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# Improper Fractions - Definition, Conversion, and Examples

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Last updated date: 15th Sep 2024
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## Introduction: Improper Fractions

Improper fractions are fractions having a numerator greater than the denominator. Here, fractions are representing something in parts. For example, you have 5 pieces of cake and after eating three pieces, you are left with two pieces. Now, how do you represent the remaining part? Well, it is simple, you write it as ⅖. Here, ⅖ is the fraction of the cake left with you.

In another case, you add 1 more piece of cake, then at present, you have$\frac{2}{5}$ + 1 = $\frac{7}{5}$ pieces of cake. So, here you notice that the numerator ‘7’ is greater than the denominator ‘5’, which means that this fraction is improper. We can also write $1\tfrac{2}{5}$ piece of cake. This is how we understand what an improper fraction is.

In real life, mixed fractions can be easily understood when compared to improper fractions. However, we can easily convert any improper fraction to a mixed number or vice-versa by following some basic steps that you will study in later sections on this page with solved examples.

## Concept of Improper Fractions

From the above text, we understand that improper fractions have numerators greater than or equal to its denominator. For example, $\frac{11}{5}$, $\frac{13}{4}$ are improper fractions.

Numerically, we find that these fractions are always equal to or greater than 1. We can write a mixed fraction from improper fractions. So, such a type of fraction carries a combination of a natural number and a proper fraction. The simplified form of an improper fraction becomes a mixed fraction, for example,$25\frac{4}{3}$ and $25\tfrac{4}{3}$ are mixed fractions. Numerically, we notice that a mixed fraction is always greater than 1. Also, we can rewrite a mixed fraction in the form of an improper fraction.

## Steps to Convert Improper Fractions to Mixed Numbers

Please note that the denominator of the mixed fraction form is always the same as that of the original fraction, i.e., of an improper fraction. Mixed numbers are the simplified form of improper fractions, that’s why it becomes important to learn this conversion. For converting an improper fraction to a mixed number, we need to follow the below-listed steps:

Step 1- Divide the numerator with the denominator, for example, if the fraction is $\frac{21}{4}$, then divide $\frac{21}{4}$

Step 2- Now, when you divide the numerator, you get a quotient and a remainder. Here, you get the quotient as 5 and the remainder as 1.

Step 3- Now, we arrange the values of the quotient, remainder, and divisor, i.e., 5, 1, and 4 in the following manner to express a fraction as a mixed fraction:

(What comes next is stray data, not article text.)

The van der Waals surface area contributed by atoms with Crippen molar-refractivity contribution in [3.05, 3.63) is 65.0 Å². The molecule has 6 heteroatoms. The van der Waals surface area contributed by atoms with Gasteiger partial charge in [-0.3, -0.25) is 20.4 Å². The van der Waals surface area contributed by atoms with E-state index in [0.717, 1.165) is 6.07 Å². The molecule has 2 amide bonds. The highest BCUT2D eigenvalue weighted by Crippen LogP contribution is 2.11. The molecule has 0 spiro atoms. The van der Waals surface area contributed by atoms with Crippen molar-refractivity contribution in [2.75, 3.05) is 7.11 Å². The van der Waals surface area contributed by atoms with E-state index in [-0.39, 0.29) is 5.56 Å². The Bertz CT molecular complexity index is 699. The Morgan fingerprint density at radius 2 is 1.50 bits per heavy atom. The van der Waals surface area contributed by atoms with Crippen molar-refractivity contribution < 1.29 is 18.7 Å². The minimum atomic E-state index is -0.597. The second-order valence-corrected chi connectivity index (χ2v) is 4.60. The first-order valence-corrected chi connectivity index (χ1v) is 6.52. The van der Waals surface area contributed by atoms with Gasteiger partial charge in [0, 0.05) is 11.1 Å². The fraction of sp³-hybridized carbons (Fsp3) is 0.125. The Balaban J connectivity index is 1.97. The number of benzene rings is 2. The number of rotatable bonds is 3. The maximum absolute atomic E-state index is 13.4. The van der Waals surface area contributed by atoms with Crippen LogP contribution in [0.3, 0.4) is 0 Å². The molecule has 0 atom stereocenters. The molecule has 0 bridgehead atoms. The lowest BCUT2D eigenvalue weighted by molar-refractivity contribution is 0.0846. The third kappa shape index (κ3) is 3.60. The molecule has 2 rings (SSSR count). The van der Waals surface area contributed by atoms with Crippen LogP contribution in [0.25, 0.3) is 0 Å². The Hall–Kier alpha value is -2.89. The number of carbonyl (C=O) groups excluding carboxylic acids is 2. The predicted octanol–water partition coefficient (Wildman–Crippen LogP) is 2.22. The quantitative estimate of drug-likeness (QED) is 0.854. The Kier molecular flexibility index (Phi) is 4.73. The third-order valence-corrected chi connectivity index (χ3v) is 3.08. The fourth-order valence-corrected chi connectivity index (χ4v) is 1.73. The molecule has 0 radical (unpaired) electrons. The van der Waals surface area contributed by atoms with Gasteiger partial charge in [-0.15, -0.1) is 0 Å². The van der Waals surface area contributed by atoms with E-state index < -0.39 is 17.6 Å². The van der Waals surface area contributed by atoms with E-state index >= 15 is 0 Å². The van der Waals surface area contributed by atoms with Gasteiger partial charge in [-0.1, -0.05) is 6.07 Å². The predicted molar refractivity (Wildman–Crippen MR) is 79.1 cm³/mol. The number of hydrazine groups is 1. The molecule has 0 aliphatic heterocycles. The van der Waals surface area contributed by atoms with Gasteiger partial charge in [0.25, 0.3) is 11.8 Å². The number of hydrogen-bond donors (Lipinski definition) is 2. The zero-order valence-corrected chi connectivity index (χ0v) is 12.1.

Quotient = $\frac{Remainder}{Divisor}$

Here, for the above values, you get $5\tfrac{1}{4}$ as a mixed fraction corresponding to the improper fraction of $\frac{21}{4}$

Like you can see under the division method for an improper fraction $\frac{13}{4}$:

Converting Improper Fraction to a Mixed Fraction

## How To Solve Improper Fractions?

Solving an improper fraction is like solving any proper fraction, the only difference that comes here is, we have to simplify the answer and form mixed numbers.

Let's solve the improper fraction: 9/5 + 8/5.

Step 1: We notice that we have the same denominator for both the fractions. Therefore, we will directly add the numerators 9 and 8. We get 17. Thus, on adding improper fractions, we get $\frac{17}{5}$

Step 2: Simplifying the improper fraction (i.e., dividing 17 by 5), we will get 3 as a whole (which is a quotient), 2 as a numerator (remainder), and 5 as the denominator (divisor).

Using the formula Quotient = $\frac{Remainder}{Divisor}$

we get: $3\frac{2}{5}$, which is a mixed fraction corresponding to $\frac{17}{5}$

## Convert Improper Fraction to Decimal

Example 1: Convert 10/4 improper fraction to a decimal.

The first step we need to do is, divide 10 by 4. We know that 10 ÷ 4 = 2.5. Now, let us follow the long-division method here:

Converting Improper Fraction to Decimal

Here, 10/4 is an improper fraction and 2.5 is a decimal. We can write 2.5 as 5/2, which is an improper fraction. Also, $2\tfrac{1}{2}$ makes it a mixed fraction because 2 is a whole number and $\frac{1}{2}$ is a proper fraction.

From the above text, we understand that solving improper fractions is similar to performing arithmetic operations on numbers simplifying the value of the answer so obtained. There are four arithmetric operators which are addition, subtraction, multiplication, and division.

## FAQs on Improper Fractions - Definition, Conversion, and Examples

1. What are proper and improper fractions?

Proper fractions are fractions that have a numerator lesser than the denominator, for example 2/3, 4/7, 8/19, and so on.

However, improper fractions are the opposite of proper fractions, in these fractions numerator ≥ denominator, for example, 9/5, 6/5, etc.

2. How to Subtract Improper Fractions?

We can subtract improper fractions by subtracting the values of their numerator and writing the common denominator as the denominator of the difference obtained. For this, we need to first take the LCM of the denominators to form a common denominator and subtract the numerators. After this, convert them into like fractions.